Tell us about yourself.
I earned my bachelors in electrical engineering from IIT-Madras and came to Rice for graduate school. In terms of coming to the U.S. for graduate studies, I had talked to people who had attended Rice and I knew what to expect. That made my decision to come to Rice easy. The impression that I got from the people ahead of me was, if you can find a professor in your area of research, this is the best place for you. You don’t get lost the way you would at a large school, and you will have a faculty member who can closely work with you. I am glad it worked out that way when I came here. I have been with Qualcomm research ever since I graduated in 2003. It’s been very rewarding to be at Qualcomm.
In terms of research, I’ve always been someone who wanted to have some practical aspect to the problems that I worked on. I am always looking for a mix where I get to design something and to see that design realized, to actually make it happen. That is something that I find very rewarding. To some extent that’s how I worked on problems at Rice and that’s how I continued at Qualcomm.
At Rice we asked ourselves, “How far along is our design from implementation and what can happen 5 years from now?” That’s the kind of questioning and challenging that took place. We looked at potential bottlenecks past the design and how to get around them. Practical implementation and realization are the aspects of my work that I look forward to.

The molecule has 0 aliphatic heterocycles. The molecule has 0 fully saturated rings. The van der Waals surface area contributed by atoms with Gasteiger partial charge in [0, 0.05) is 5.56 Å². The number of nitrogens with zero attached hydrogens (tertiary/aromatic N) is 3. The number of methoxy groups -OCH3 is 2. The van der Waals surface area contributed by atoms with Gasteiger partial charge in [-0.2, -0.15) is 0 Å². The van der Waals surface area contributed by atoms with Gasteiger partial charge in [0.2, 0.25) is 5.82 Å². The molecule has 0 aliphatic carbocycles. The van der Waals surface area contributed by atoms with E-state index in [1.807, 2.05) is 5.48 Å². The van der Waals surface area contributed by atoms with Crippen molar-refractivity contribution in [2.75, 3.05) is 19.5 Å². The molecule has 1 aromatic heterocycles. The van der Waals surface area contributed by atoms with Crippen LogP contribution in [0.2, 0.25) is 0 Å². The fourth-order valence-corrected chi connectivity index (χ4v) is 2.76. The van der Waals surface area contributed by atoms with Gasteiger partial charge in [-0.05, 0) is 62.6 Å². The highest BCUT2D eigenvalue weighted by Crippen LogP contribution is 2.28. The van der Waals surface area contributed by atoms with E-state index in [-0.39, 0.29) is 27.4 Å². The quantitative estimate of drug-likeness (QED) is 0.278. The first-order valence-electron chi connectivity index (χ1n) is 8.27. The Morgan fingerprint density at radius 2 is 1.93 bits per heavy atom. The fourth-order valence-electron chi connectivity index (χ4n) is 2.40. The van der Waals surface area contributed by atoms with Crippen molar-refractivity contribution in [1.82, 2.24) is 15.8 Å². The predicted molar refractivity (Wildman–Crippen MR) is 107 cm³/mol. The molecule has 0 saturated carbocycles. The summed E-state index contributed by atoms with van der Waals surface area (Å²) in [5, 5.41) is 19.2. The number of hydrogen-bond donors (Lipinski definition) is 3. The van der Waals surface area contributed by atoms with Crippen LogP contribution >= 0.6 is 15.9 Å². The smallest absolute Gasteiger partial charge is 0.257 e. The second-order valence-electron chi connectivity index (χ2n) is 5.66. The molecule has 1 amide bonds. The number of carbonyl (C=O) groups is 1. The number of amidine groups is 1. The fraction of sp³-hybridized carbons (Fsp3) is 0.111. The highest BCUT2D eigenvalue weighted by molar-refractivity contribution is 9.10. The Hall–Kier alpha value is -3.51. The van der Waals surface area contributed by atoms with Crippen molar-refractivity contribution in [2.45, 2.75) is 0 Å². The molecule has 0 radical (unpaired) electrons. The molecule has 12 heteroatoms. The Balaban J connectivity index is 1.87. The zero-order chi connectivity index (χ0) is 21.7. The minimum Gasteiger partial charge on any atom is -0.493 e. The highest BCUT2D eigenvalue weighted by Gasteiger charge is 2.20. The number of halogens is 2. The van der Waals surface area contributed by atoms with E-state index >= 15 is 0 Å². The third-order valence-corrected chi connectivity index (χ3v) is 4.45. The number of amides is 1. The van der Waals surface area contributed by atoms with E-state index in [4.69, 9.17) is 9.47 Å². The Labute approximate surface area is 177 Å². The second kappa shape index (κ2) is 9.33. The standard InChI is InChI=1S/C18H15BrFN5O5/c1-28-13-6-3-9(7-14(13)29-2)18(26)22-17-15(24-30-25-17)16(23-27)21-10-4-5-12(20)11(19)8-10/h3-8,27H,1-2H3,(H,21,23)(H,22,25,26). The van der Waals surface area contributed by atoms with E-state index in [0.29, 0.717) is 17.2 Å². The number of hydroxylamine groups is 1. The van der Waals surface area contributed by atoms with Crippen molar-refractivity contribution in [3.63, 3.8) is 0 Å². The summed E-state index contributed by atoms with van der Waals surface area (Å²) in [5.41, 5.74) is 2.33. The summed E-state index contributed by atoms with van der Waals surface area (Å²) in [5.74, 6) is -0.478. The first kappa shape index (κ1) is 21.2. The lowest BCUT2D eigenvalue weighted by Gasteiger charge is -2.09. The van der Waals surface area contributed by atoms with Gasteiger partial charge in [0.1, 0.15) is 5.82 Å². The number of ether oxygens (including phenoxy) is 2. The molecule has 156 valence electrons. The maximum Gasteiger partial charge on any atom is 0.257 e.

I think in the middle of grad school I started to lean towards going into a company where I could build things. I am now in a research position. Qualcomm has been known for contributions to cellular communications for 20-25 years. Now it’s much more diverse. There are research groups in communications but there are also groups who are in Multimedia, Computer Vision, Display, Robotics – it’s diverse in anything to do with communications, but also outside that in terms of process development.
Tell me about your current position and what you do at Qualcomm.
My position is part of Qualcomm Research. The research is somewhat unique in the sense that we are looking at problems both in the not-too-distant future, and those that are quite far out too – a processor that is modeled on the human brain and adapts itself continuously, that is several years out there, for example.
There is a good mix of the kind of problems that we look at here and a lot of times I can choose what I’d like to work on. When people are hired on at Qualcomm they get some kind of assignment, then once they spend a couple years here they get a feel for how things operate. It’s somewhat expected that you spend a little bit of time getting accustomed to the place and get an in-depth feel for things that are going on, then you get free hand in picking what you want to work on.
What has been most rewarding about your career?